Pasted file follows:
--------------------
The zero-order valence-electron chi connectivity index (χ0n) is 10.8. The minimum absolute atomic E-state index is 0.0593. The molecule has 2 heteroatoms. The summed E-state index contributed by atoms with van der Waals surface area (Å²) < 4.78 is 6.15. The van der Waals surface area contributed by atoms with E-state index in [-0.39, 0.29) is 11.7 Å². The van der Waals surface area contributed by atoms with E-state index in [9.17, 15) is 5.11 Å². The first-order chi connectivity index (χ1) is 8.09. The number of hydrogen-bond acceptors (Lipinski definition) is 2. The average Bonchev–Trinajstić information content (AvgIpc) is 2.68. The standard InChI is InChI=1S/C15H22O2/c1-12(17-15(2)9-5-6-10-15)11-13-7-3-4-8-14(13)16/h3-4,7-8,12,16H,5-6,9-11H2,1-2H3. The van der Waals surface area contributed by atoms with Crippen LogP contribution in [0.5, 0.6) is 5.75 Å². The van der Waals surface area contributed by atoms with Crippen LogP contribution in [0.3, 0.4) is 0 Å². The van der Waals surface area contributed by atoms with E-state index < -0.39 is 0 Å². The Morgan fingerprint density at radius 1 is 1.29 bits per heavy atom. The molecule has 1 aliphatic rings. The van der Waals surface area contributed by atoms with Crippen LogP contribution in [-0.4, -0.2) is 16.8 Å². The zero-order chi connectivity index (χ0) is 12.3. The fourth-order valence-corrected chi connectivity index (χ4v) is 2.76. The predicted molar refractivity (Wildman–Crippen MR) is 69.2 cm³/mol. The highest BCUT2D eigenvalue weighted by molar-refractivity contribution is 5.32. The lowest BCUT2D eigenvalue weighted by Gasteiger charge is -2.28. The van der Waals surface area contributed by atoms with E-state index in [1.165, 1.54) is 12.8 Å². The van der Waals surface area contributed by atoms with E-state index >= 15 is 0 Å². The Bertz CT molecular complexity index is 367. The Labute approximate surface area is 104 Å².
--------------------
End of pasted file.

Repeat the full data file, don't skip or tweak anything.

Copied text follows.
The zero-order valence-electron chi connectivity index (χ0n) is 10.8. The minimum absolute atomic E-state index is 0.0593. The molecule has 2 heteroatoms. The summed E-state index contributed by atoms with van der Waals surface area (Å²) < 4.78 is 6.15. The van der Waals surface area contributed by atoms with E-state index in [-0.39, 0.29) is 11.7 Å². The van der Waals surface area contributed by atoms with E-state index in [9.17, 15) is 5.11 Å². The first-order chi connectivity index (χ1) is 8.09. The number of hydrogen-bond acceptors (Lipinski definition) is 2. The average Bonchev–Trinajstić information content (AvgIpc) is 2.68. The standard InChI is InChI=1S/C15H22O2/c1-12(17-15(2)9-5-6-10-15)11-13-7-3-4-8-14(13)16/h3-4,7-8,12,16H,5-6,9-11H2,1-2H3. The van der Waals surface area contributed by atoms with Crippen LogP contribution in [0.5, 0.6) is 5.75 Å². The van der Waals surface area contributed by atoms with Crippen LogP contribution in [0.3, 0.4) is 0 Å². The van der Waals surface area contributed by atoms with E-state index < -0.39 is 0 Å². The Morgan fingerprint density at radius 1 is 1.29 bits per heavy atom. The molecule has 1 aliphatic rings. The van der Waals surface area contributed by atoms with Crippen LogP contribution in [-0.4, -0.2) is 16.8 Å². The zero-order chi connectivity index (χ0) is 12.3. The fourth-order valence-corrected chi connectivity index (χ4v) is 2.76. The predicted molar refractivity (Wildman–Crippen MR) is 69.2 cm³/mol. The highest BCUT2D eigenvalue weighted by molar-refractivity contribution is 5.32. The lowest BCUT2D eigenvalue weighted by Gasteiger charge is -2.28. The van der Waals surface area contributed by atoms with E-state index in [1.165, 1.54) is 12.8 Å². The van der Waals surface area contributed by atoms with E-state index >= 15 is 0 Å². The Bertz CT molecular complexity index is 367. The Labute approximate surface area is 104 Å².